Pocahontas at heart of Malick's 'New World'

Critics' Picks : New Dvds

May 07, 2006|By MICHAEL SRAGOW

THE NEW WORLD / / New Line Home Video / / / $27.98

In his remarkable The New World, writer-director Terrence Malick creates the best kind of latter-day "trip movie." He expands the heart and the mind through the eye. His vision of the founding of the Virginia colony at Jamestown in 1607 and the evolution of its savior, Pocahontas, from Indian princess to British tobacco-grower's wife, is both disorienting and revelatory, and, in the end, quite wonderful.

Malick surrounds his players in a dense sensory environment, with the happy result that a viewer can experience a shift in history with the skin-prickling directness of a change of season. The filmmaker sensitizes the audience to the living filigree of flora and fauna, and the different ways opposite communities of English and Indians take in everything from strangers to sunlight.

Thanks to gutsy, sensitive performers like Q'Orianka Kilcher (Pocahontas) and Christian Bale (her husband, John Rolfe), the virtues, flaws and aspirations of the characters spill out as if from some magic cornucopia. Malick depicts John Smith (Colin Farrell) and Pocahontas as lovers, though in real life they were not amorously attached (she was 11 in 1607). Yet the movie makes good use of their fictional affair. It illuminates Smith's despair and desire for escape as he struggles to sustain a starving, clueless group of colonists, and it helps account for Pocahontas' painful yet gratifying development of a European consciousness. Ultimately, the picture belongs more to Pocahontas than to Smith. He must go seeking the East Indies to prove himself. She renews every world she enters.

l Special features: This disc presents the 135-minute cut that ran in theaters when the movie spread nationwide after engagements in New York and Los Angeles. Preferable by far to the original 16-minute-longer version, it still may not be the perfect form of the film. According to newspaper reports, Malick was refining an expanded version for DVD during the theatrical release. Hard-core fans may want to wait for a "special edition" until they make their purchase. If they can't wait, at least they'll find on this handsome widescreen disc a refreshingly artful hour-long documentary, Making the New World, including interviews with the terrific design team - production designer Jack Fisk and costume designer Jacqueline West - though none with the ever-elusive Malick.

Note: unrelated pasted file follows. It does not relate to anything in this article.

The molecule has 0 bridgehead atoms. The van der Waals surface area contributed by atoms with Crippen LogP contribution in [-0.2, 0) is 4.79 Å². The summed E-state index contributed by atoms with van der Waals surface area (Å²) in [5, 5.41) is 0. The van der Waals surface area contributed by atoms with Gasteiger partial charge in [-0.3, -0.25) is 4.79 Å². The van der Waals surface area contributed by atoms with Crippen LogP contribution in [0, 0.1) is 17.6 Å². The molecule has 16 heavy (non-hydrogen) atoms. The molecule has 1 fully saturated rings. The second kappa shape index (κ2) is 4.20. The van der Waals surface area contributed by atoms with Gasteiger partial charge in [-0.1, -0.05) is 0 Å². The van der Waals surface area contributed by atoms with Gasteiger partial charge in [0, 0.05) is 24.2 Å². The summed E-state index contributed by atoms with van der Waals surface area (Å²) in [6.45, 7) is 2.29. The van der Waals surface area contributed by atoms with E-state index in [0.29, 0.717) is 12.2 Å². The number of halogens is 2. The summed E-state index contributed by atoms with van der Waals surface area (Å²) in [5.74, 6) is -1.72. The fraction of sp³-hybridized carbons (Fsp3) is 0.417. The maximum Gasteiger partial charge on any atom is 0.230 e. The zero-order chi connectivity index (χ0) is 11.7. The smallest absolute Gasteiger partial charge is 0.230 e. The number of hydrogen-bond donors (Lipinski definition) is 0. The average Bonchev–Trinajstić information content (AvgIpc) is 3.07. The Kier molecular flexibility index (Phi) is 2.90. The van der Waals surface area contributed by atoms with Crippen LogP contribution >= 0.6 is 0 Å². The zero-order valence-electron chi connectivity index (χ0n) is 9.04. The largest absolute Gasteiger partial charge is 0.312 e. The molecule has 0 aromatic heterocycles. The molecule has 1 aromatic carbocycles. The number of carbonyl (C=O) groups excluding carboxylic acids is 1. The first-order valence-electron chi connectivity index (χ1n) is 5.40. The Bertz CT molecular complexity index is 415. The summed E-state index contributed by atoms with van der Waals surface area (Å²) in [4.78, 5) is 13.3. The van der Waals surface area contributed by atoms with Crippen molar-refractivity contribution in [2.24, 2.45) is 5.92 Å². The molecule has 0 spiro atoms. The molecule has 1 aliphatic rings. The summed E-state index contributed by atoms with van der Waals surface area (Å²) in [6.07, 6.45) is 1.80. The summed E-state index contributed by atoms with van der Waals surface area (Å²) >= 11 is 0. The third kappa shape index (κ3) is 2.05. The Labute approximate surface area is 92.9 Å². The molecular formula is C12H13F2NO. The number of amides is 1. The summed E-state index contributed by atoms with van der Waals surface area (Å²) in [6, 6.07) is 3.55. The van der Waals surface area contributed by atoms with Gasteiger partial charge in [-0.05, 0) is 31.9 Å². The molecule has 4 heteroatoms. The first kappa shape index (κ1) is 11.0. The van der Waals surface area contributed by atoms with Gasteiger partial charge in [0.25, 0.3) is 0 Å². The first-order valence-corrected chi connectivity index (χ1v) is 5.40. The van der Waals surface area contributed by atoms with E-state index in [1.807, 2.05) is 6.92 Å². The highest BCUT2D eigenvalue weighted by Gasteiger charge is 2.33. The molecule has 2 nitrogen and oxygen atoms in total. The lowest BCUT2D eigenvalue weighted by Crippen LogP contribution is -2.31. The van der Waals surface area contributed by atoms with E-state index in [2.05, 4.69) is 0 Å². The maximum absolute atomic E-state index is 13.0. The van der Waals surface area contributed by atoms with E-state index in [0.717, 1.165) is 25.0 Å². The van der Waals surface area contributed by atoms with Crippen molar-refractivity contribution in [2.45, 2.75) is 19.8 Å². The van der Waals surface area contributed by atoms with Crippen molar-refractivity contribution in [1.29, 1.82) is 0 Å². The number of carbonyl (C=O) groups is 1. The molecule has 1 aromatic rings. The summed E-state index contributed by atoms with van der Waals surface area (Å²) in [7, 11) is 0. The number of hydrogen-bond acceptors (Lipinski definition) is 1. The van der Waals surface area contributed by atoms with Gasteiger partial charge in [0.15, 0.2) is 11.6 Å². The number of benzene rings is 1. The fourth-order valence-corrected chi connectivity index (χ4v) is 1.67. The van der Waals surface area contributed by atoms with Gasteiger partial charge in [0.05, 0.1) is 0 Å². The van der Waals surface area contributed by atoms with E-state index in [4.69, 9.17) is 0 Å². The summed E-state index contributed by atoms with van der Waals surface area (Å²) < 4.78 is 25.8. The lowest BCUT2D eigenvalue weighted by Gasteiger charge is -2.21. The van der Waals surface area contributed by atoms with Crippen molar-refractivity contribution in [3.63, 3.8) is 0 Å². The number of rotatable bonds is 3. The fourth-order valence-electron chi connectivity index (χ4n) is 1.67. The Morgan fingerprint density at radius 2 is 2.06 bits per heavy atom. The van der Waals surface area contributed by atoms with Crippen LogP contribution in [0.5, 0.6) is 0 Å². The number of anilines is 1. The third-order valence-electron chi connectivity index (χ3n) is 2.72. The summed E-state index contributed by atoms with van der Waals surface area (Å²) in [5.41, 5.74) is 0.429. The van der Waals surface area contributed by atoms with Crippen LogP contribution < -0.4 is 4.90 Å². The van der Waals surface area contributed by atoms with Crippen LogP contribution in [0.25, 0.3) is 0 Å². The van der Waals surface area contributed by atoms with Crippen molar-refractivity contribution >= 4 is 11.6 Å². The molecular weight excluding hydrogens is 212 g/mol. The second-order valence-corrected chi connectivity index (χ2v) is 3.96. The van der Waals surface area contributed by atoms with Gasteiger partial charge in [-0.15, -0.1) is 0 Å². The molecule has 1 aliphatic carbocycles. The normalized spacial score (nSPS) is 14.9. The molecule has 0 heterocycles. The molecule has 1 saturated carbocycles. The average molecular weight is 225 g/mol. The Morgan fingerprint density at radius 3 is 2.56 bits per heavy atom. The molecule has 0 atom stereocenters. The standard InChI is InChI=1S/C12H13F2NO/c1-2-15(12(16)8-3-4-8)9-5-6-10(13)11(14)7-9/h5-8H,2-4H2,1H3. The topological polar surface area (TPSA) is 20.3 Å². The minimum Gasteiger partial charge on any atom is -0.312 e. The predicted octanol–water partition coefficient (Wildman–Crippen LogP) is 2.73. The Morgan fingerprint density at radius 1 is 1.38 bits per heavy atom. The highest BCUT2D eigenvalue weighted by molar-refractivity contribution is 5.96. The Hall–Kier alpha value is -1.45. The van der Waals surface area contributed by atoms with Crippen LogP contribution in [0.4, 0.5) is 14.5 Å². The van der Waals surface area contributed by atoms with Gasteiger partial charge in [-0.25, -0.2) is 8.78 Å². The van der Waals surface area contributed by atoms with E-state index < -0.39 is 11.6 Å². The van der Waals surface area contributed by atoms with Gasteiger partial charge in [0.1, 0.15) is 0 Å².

MUNICH / / Universal / / One-disc edition, 29.98, or two-disc limited edition, $39.98

Although Munich alternately disappointed and dismayed me as historical drama and as cinema, I looked forward to the DVD. I hoped that its special features would illuminate the choices that director Steven Spielberg and screenwriter Tony Kushner made when interpreting the Israeli government's program to target and kill Palestinians who had planned, aided or participated in the massacre of Israeli athletes at the 1972 Summer Olympics in Munich. Sadly, even on the "collector's edition," all we get is pseudo-journalistic blather about Spielberg's addiction to research and Kushner's supposedly prodigious reading in politics and philosophy. When Spielberg instructs his audience that artists must extend their empathy to all sides, it's as if he's jockeying to win the Nobel Peace Prize. He doesn't do himself any favors. If I were a betting man, I'd put my money on Bono.



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